“A furious free-electronic beat investigation into the very fabric of American history from its battered black underbelly, the timbre and horror of ‘Fetish Bones’ reveals (her) as a burst but ever-renewing griot – willingly overwhelmed but still fighting the fight that needs to be fought. Her spit of ideas and incriminations are the symptom of an ongoing wound that won’t stop being burst open: “still had enough blood in my throat to gargle up nine words – “I resist to being both the survivor and the victim” – but I know the reality…” A stern, fearless presence, she rides a broken levee’s worth of dirty-historical floodwater and swirling cyclonic indictments, holding American crimes to account – male violence; systematic and institutionalised white brutality against black bodies and souls, or against the nation’s own tormented psyche. Around her voice (sharp beads of slam poetry chorused and gravelled by a flicker of concrete distortion) there’s a massed, jump-cutting collage of industrial-strength beats, chain gang and plantation songs, subway trains rattling into darkness, layered speeches of resistance, samplings of gospel ecstasy crossing into screams of operatic rage.

“What initially seems like a crazed searchlight, swinging pitilessly and furiously from atrocity to atrocity, rapidly reveals itself as being driven by a diamond-hard intelligence as (she) time-travels back and forth across two American centuries of wrongness, relentlessly weaving her case from aural snapshots of black culture suffering and resisting under the heel that hammers it, and never sugarcoating the price and courage of struggle (“like how mama made biscuits outa nothing, all while having a dope needle in her arm…”)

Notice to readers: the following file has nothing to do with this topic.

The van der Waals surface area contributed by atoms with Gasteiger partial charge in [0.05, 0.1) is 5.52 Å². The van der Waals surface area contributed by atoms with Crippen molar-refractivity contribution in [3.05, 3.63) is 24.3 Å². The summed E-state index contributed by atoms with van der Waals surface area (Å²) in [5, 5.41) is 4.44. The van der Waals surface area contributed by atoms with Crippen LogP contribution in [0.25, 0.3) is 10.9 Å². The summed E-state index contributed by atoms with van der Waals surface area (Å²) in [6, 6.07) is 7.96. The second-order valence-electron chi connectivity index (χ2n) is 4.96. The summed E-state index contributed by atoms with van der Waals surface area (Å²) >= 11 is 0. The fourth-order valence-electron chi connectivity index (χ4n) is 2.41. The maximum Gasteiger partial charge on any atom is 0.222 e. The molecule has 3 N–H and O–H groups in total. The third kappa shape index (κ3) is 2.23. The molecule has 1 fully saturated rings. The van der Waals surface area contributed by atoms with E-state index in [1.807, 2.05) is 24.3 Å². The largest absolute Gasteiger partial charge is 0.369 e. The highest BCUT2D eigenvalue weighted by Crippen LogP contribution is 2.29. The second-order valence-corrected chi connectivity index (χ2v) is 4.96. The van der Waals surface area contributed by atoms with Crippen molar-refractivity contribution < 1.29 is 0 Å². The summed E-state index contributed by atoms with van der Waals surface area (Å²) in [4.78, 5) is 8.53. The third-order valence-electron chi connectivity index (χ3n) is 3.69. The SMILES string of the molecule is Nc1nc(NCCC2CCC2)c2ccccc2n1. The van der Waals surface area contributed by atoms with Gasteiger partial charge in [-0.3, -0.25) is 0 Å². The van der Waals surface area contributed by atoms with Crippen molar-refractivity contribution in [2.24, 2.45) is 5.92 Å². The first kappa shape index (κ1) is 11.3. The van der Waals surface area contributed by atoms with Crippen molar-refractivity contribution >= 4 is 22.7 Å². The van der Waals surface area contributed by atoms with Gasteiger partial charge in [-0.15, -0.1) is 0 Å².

Justin and Kevin will also be performing Zonal-toned DJ sets around the main event; as will Bristolian DJ Schwet, who gets the between-acts slot. As BYH are saying, “gonna get HEAVY”.
 

March 2018 – The Ecstatic Music Festival in New York (part 2) with Bent Knee, big dog little dog, Arone Dyer’s Dronechoir, Mahogany L. Browne, Glasser acoustic trio and Mantra Percussion (1st, 22nd, 29th March)

19 Feb

Over in New York, the Ecstatic Music Festival continues throughout March with three more concerts across a brace of Thursdays, criss-crossing contemporary classical percussion, slam poetry, choirwork, experimental pop and progressive industrial metal in a thrilling cross-genre splay.

Arone Dyer’s Dronechoir & Mahogany L. Browne
Thursday 1st March 2018, 7.30pm
– information here and here

Dronechoir is the latest innovation by Arone Dyer of Buke And Gase. Since February 2015 she has been examining dis/comfort within performance through a series of long-durational choral pieces, and has assembled a group of talented women from completely different musical backgrounds to engage in spontaneous performance that bridges the gaps between them.

“They’ll be joined by the celebrated poet and spoken word artist Mahogany L. Browne (Cave Canem Fellow and Programming Coordinator of Black Lives Matter Pratt @ Pratt Institute) for an evening of powerful vocal performances addressing Black Lives, gender equity and racial equality (featuring poets Imani Davis, Shanelle Gabriel and poet and singer Camonghne Felix).”






 
Glasser (acoustic trio) + big dog little dog
Thursday 22nd March 2018, 7.30pm
– information here and here

Glasser (aka Cameron Mesirow), known for her ethereal vocals and atmospheric electro-pop, will venture into fresh sonic territory with her new all-acoustic trio, which features multi-instrumentalist Robbie Lee and bassist Eleonore Oppenheim.